I have a virtual network in Azure with a virtual network gateway. I want a Site to Site VPN from my home to Azure so that my home VMs can talk to my Azure VMs. I don’t want to do Point to Site as I have previously done as I want all my VMs to be able to talk to Azure instead of setting up a P2S from each of them.
My home setup consists of VMware Fusion running a bunch of VMs, one of which is OPNSense. This is my home gateway – it provides routing between my various VM subnets (I have a few) and acts as DNS resolver for the internal VMs etc. OPNSense has one interface that is bridged to my MacBook so it is not NAT’d behind the MacBook, it has an IP on the same network as the MacBook. I decided to do this as to is easier to port forward from my router to OPNSense.
OPNSense has an internal address of 192.168.1.23. On my router I port forward UDP ports 500 & 4500 to this. I also have IPSec Passthrough enabled on the router (that’s not mentioned in the previous link but I came across it elsewhere).
My home VMs are in the 10.0.0.0/8 address space (in which there are various subnets that OPNSense is aware of). My Azure address space is 172.16.0.0/16.
First I created a virtual network gateway in Azure. It’s of the “VpnGw1” SKU. I enabled BGP and set the ASN to 65515 (which is the default). This gateway is in the gateway subnet and has an IP of 172.16.254.254. (I am not using BGP actually, but I set this so I can start using it in future. One of the articles I link to has more instructions).
Next I created a local network gateway with the public IP of my home router and an address space of 10.0.0.0/8 (that of my VMs). Here too I enabled BGP settings and assigned an ASN of 65501 and set the peer address to be the internal address of my OPNSense router – 192.168.1.23.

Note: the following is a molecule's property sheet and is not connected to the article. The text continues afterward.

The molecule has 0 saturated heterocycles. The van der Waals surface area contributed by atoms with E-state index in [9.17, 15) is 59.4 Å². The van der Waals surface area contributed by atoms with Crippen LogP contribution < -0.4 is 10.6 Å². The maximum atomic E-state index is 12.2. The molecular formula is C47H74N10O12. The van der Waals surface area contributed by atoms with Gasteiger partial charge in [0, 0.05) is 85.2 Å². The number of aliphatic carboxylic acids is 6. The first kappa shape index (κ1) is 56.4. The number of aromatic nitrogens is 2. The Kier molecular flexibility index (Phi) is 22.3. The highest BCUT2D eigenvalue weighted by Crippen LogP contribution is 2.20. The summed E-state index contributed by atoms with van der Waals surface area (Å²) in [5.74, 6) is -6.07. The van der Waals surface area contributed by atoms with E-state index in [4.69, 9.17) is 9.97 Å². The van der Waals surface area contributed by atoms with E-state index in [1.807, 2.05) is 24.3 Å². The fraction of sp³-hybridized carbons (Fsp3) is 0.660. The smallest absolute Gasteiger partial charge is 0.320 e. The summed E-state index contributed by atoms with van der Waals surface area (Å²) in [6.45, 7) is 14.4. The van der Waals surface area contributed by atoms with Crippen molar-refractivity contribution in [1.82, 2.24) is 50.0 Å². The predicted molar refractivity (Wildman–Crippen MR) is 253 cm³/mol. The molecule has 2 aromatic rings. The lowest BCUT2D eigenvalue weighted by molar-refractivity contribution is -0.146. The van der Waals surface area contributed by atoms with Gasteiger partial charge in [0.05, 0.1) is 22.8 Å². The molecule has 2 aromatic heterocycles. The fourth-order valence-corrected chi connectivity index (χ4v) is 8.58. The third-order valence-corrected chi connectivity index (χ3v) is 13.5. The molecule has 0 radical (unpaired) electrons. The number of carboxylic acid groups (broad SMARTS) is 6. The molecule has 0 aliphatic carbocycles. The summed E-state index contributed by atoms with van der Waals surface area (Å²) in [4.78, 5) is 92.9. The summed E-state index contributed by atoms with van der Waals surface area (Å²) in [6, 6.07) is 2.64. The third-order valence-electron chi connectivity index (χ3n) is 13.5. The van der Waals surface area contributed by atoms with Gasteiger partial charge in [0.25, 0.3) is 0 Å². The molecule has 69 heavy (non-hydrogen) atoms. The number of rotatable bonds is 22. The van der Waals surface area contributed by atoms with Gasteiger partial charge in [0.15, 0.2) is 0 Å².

Next I went to the virtual network gateway section and in the connections section I created a new site to site (IPsec) connection. Here I have to select the local network gateway I created above, and also create a pre shared key (make up a random passphrase – you need this later).
That’s all on the Azure end. Then I went to OPNSense and under VPN > IPsec > Tunnel Settings I created a new phase 1 entry.
I think most of it is default. I changed the Key Exchange to “auto” from v2. For “Remote gateway” I filled in my Azure virtual network gateway public IP. Not shown in this screenshot is the pre shared key that I put in Azure earlier. I filled the rest of it thus –
Of particular note is the algorithms. From the OPNSense logs I noticed that these are the combinations Azure supports –
IKE:AES_CBC_256/HMAC_SHA1_96/PRF_HMAC_SHA1/MODP_1024, IKE:AES_CBC_256/HMAC_SHA2_256_128/PRF_HMAC_SHA2_256/MODP_1024, IKE:AES_CBC_128/HMAC_SHA1_96/PRF_HMAC_SHA1/MODP_1024, IKE:AES_CBC_128/HMAC_SHA2_256_128/PRF_HMAC_SHA2_256/MODP_1024, IKE:3DES_CBC/HMAC_SHA1_96/PRF_HMAC_SHA1/MODP_1024, IKE:3DES_CBC/HMAC_SHA2_256_128/PRF_HMAC_SHA2_256/MODP_1024
I didn’t know this and so initially I had selected a DH key group size of 2048 and my connections were failing. From the logs I came across the above and changed it to 1024 (the 2048 is still present but it won’t get used as 1024 will be negotiated; I should remove 2048 really, forgot to do it before taking this screenshot and it doesn’t matter anyways). Then highlighted entry is the combination I chose to go with.
After this I created a phase 2 entry. This is where I define my local and remote subnets as seen below:
I left everything else at their defaults.
And that’s it. After that things connected and I could see a status of connected on the Azure side as well as on my OPNSense side under VPN > IPsec > Status Overview (expand the “I” in the Status column for more info). Logs can be seen under VPN > IPsec > Log File in case things don’t work out as expected.
I don’t have any VMs in Azure but as a quick test I was able to ping my Azure gateway on its internal IP address (172.16.254.254) from my local VMs.
Of course a gotcha with this configuration is that when my home public IP changes (as it is a dynamic public IP) this will break. It’s not a big deal for me as I can login to Azure and enter the new public IP in the local network gateway, but I did find this blog post giving a way of automating this.